At times, my preserves have placed poorly, but instead of being disappointed, I waited with anticipation for the judges cards to see if there would be some feedback. Something that would teach me more about the art of preserving. And other times I have won in a category that completely amazed me. Not because I didn't think I was deserving, but because it was something that at the time was out of my comfort zone


This year, when I received a message from the Royal Agricultural Winter Fair asking if they could highlight my journey on the Road to the Royal, I was so excited I could almost not respond to the email fast enough. I consider it a real honour to have been one of the 4 competitors across multiple categories chosen to be highlighted. 

This year will also be our first year having a booth selling our preserves at The Royal. So if you plan on visiting, be sure to drop by booth #2623 and say hi.


Try our perfectly Pickled Silverskin Onions



Our pickled silverskin onions come in two varieties; the white brine version, which uses a recipe passed down from my aunt and the malt vinegar version which was a recipe passed down from my husband’s British grandmother (in the UK, they are often eaten alongside fish and chips).

Our delicious pickled onions will be available at the Royal Agricultural Winter Fair individually or in a pickle lovers gift pack perfect for the holidays. 

The Process

Our pickled onions use Ontario grown silverskin onions. What’s more impressive is that we hand peel around 300 pounds of these onions – equivalent to approximately 22,000 onions! These little onions then spent seven glorious days in a salt-water brine, getting rinsed daily. So, when they arrive on your plate they are the perfect combination of crunchy on the inside and tender on the outside.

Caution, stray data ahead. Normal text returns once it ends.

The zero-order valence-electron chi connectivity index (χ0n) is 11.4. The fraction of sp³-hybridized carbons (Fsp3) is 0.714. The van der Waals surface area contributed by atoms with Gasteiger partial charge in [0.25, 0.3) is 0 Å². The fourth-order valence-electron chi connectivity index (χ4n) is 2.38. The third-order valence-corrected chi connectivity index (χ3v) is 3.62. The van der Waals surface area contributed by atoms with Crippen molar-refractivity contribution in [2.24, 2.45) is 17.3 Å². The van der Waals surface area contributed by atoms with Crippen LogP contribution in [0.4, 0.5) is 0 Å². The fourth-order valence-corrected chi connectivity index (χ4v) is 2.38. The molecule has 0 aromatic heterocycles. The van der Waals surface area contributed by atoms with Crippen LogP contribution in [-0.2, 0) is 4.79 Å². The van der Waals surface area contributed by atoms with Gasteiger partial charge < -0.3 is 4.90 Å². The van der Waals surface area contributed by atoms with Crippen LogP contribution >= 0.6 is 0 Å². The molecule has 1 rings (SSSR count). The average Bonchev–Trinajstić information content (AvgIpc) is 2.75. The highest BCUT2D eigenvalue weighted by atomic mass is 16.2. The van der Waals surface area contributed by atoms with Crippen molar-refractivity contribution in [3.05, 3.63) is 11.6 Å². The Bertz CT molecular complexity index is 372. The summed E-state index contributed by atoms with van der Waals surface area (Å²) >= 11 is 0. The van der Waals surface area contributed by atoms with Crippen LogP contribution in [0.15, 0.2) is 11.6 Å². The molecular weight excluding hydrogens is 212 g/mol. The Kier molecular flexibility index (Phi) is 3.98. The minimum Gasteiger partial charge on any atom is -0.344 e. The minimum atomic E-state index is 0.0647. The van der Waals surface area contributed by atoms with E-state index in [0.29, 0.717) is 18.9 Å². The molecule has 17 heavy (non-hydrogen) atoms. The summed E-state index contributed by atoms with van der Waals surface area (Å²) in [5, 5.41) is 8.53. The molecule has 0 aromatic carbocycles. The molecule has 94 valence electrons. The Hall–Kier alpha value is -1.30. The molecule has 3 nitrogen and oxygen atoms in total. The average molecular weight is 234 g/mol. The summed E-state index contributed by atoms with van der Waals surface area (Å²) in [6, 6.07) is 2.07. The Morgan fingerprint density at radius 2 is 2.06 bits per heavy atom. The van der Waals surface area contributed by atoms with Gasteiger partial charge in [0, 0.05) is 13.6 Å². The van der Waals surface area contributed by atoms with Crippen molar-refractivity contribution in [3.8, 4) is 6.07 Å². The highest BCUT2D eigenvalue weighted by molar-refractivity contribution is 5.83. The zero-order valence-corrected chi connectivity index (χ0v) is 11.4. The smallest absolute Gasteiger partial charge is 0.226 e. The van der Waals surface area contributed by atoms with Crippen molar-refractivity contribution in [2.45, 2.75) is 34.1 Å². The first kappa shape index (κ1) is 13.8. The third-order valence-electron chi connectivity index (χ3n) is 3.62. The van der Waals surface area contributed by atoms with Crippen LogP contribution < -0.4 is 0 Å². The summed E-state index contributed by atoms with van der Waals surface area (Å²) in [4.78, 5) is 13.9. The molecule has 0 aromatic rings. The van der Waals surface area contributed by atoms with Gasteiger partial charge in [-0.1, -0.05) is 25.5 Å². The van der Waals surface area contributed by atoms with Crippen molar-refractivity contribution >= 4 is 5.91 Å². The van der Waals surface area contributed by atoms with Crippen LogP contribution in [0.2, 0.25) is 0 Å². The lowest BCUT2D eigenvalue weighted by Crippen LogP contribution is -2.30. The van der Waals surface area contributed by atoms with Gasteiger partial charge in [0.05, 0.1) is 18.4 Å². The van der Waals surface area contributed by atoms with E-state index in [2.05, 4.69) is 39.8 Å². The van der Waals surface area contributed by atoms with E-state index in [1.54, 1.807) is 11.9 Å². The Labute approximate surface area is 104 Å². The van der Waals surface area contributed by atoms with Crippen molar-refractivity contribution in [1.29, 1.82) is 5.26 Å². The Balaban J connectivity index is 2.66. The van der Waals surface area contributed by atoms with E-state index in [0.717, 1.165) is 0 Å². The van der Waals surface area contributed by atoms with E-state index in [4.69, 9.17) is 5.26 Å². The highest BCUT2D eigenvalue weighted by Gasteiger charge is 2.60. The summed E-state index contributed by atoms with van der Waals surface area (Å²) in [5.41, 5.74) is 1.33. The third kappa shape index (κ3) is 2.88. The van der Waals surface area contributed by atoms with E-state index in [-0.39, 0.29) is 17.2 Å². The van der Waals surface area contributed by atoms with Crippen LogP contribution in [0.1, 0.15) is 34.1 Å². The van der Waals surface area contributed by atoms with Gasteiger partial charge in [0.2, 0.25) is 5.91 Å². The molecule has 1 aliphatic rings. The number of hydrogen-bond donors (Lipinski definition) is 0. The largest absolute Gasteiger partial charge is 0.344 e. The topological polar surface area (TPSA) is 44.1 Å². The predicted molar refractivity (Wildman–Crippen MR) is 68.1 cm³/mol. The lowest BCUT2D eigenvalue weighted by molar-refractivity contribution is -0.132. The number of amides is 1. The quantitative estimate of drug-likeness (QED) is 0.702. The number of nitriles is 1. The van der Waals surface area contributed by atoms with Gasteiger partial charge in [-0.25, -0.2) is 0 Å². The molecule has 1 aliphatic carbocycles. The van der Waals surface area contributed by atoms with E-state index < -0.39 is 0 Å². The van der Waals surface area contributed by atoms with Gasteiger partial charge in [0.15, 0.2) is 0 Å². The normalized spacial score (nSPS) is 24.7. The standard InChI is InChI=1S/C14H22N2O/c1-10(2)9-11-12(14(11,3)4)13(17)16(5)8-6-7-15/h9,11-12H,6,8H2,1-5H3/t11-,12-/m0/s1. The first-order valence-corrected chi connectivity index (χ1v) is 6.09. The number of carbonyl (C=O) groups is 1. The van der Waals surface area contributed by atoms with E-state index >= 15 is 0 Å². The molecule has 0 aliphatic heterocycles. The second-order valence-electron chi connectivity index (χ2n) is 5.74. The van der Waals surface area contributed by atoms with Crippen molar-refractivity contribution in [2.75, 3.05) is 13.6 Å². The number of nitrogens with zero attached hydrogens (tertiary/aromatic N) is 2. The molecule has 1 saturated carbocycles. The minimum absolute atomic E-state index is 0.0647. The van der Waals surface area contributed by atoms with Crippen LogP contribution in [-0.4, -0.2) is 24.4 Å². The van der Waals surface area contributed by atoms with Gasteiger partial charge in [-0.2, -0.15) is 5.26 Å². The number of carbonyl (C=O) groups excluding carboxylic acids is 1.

seven day brine

What makes our onions so special is that we only make them once a year, in August and September, as this is when silverskin onions are in season. Once they are sold out, they’re gone until the next growing session – so make sure to grab them at the Royal Winter Fair!

Why you’ll love them

Our pickled silverskin onions taste amazing in sandwiches and wraps, on a burger or with sausages. They also make a great addition to potato salad. I would even throw them in any salad for an added crunch.

Interested in our products? Shop our selection.

Want to grow your food business? Manning Canning Kitchens can help.

Written by Farhana Choudhry, Intern

Quick and easy Quince recipe


I love my quince tree in my backyard. In the spring it is covered with the most glorious blooms and in the fall I get to harvest the few quince that the squirrels have not already stolen. And every year with whatever yield I get for myself I make my husband and I a little treat known as Membrillo or Quince Paste. 

It takes a couple of hours to make, but the process is super simple and can be followed very easily no matter how many or how few quince you may have.

weighed quince

This year my yield was super small. I got 1lb of quince, but you can use this recipe for whatever amount you have.


  • 1 lb Quince
  • Lemon peel - small sliver of lemon peel, no pith
  • Vanilla bean - half of a bean, cut and seeded
  • 1/4 tsp Lemon juice 
  • 1 cup sugar

Peel and coarsely chop up the quince. Place the lemon peel, vanilla and quince in a small pot and cover with water. Bring to a boil, reduce to a simmer and cover. Cook on simmer until quince is soft and can easily be pricked with a fork.

Strain the water and place the softened quince in a food processor and blend until smooth. Measure out how much quince you have (with 1lb of quince, I got 1 cup of puree) and then add equal part sugar (1 cup in this instance).

Place quince and sugar in a small pot over low heat and stir until sugar is fully dissolved. Leave over heat, stirring occasionally until paste is thick and changes colour to a gentle orange. Took 35 minutes with 1 lb of quince.

Then spoon quince out of the pot and place into a small pan lined with parchment paper. Place in oven on low heat (125 degrees) for 30 more minutes to dry it out.

Cut and serve - with a hard cheese from The Pantry in Toronto or from your favourite cheese shop.

Interested in our products? Shop our selection.

Want to grow your food business? Manning Canning Kitchens can help.